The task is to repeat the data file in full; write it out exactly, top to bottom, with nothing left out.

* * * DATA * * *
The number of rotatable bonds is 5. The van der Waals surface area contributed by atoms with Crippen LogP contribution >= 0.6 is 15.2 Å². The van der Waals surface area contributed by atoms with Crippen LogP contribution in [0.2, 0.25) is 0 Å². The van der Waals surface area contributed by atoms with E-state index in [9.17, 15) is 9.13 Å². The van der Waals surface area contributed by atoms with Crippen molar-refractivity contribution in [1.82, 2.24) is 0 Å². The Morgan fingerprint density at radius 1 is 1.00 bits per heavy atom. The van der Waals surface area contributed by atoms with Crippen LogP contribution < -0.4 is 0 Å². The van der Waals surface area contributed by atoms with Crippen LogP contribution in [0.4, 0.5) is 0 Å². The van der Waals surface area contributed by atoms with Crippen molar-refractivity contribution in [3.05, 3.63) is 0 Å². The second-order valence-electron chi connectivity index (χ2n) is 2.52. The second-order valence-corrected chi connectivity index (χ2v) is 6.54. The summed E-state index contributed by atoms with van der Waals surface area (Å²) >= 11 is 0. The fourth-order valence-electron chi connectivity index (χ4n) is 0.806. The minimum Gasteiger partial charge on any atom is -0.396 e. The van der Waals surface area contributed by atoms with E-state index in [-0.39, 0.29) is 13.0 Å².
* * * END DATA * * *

The number of rotatable bonds is 5. The van der Waals surface area contributed by atoms with Crippen LogP contribution >= 0.6 is 15.2 Å². The van der Waals surface area contributed by atoms with Crippen LogP contribution in [0.2, 0.25) is 0 Å². The van der Waals surface area contributed by atoms with E-state index in [9.17, 15) is 9.13 Å². The van der Waals surface area contributed by atoms with Crippen molar-refractivity contribution in [1.82, 2.24) is 0 Å². The Morgan fingerprint density at radius 1 is 1.00 bits per heavy atom. The van der Waals surface area contributed by atoms with Crippen LogP contribution < -0.4 is 0 Å². The van der Waals surface area contributed by atoms with Crippen LogP contribution in [0.4, 0.5) is 0 Å². The van der Waals surface area contributed by atoms with Crippen molar-refractivity contribution in [3.05, 3.63) is 0 Å². The second-order valence-electron chi connectivity index (χ2n) is 2.52. The second-order valence-corrected chi connectivity index (χ2v) is 6.54. The summed E-state index contributed by atoms with van der Waals surface area (Å²) >= 11 is 0. The fourth-order valence-electron chi connectivity index (χ4n) is 0.806. The minimum Gasteiger partial charge on any atom is -0.396 e. The van der Waals surface area contributed by atoms with E-state index in [-0.39, 0.29) is 13.0 Å².